Since they are on an exterior wall, spigots are less stylish in design than the typical faucet: they may include merely a metal pipe and a valve, which often comes in the shape of an irregular circle that must be turned counter-clockwise to open the valve and allow water to pour out.
This valve likely allows for regulation of the amount of water that comes from the pipes, but may not regulate the temperature of the water—this is the major difference between a spigot and a faucet since a faucet typically allows for regulation of both the amount of water and the temperature of that water.
Water supply from a spigot may be controlled by a ball, globe, or gate valve. Types of spigots include hose bibs, which allow for a hose to be attached to the spigot, and frost-proof spigots, which place the valve in a unique spot on the fixture to prevent water from freezing in the portion of the pipe which protrudes into the outside air, by forcing the water to remain in the building due to the valve’s location.
Another type of spigot is a yard hydrant: this type of spigot features a long pipe that goes directly into the ground, as well as a handle which can be pumped to draw up the water from underground. An anti-siphoning valve can be an important addition to a spigot since attaching one of these valves prevents the backflow of water into the pipe and thus keeps contaminants from entering the water supply.
What Is a Tap?
In British English, “tap” is the most common term used and replaces the more typically American English terms “faucet” and “spigot.”
By contrast, in American English, a tap refers specifically to a type of faucet which allows only for movement between the “on” and “off” positions—as opposed to the typical faucet seen in a kitchen sink or bathroom, which also allows for regulation of the temperature and amount of water flowing from the pipes, or to a spigot, which allows for regulation of the amount of water, but not necessarily to the temperature of that water.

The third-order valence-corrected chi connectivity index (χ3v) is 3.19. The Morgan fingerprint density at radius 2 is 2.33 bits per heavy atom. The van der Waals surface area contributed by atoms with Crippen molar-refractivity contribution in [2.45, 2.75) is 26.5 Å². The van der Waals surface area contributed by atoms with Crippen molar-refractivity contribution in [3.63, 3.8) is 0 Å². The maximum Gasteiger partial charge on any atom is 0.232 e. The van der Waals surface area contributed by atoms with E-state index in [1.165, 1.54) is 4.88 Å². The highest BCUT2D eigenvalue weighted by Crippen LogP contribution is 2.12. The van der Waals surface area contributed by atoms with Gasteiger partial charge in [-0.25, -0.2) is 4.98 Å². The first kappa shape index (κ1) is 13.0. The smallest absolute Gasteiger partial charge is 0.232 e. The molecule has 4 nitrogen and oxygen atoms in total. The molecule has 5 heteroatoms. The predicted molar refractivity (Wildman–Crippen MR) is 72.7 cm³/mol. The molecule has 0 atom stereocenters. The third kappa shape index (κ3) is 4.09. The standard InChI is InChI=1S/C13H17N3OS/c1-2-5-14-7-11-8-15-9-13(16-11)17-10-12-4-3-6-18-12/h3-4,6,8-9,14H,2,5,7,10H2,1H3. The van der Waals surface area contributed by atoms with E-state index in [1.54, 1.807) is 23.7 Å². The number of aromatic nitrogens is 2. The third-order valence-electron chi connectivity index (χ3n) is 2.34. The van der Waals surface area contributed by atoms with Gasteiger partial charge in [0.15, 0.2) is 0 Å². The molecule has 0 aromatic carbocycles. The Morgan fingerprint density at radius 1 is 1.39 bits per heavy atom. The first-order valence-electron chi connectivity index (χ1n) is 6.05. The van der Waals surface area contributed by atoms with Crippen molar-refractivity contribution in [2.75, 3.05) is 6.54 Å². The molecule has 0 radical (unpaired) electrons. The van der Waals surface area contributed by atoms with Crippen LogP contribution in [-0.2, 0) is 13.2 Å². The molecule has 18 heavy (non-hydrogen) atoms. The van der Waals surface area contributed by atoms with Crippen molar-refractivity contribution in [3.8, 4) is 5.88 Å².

Taps are the most simple of the three, allowing for simple control over whether the water is flowing or not, and not allowing for control over these other variables.
A tap, as distinctly referred to within American English regional dialects, typically has a more simplistic lever which can be flipped up or down, or else rotated to one direction from its fixed “off” position. This movement allows the stopper to be released, and water can then pour out from the tap.
As previously noted, this sort of tap can often only be turned off and on; manipulating the amount of water or the temperature of the water may not be possible. Taps can be found on water tanks or certain drink dispensers, including kegs or coolers.
Faucet vs. Spigot vs. Tap: What Are the Differences?
Clearly, there are differences between faucets, spigot, and taps which go beyond even regional linguistic variations in popularity. These terms each refer to a specific technical apparatus, and although the ultimate function of each is fairly similar, their capabilities and overall appearance can vary widely.
While in most practical situations, the differences between the three terms will not be that important to know, they are still worth keeping in mind.
If for nothing else, then to impress the plumber the next time he comes to fix something in your house.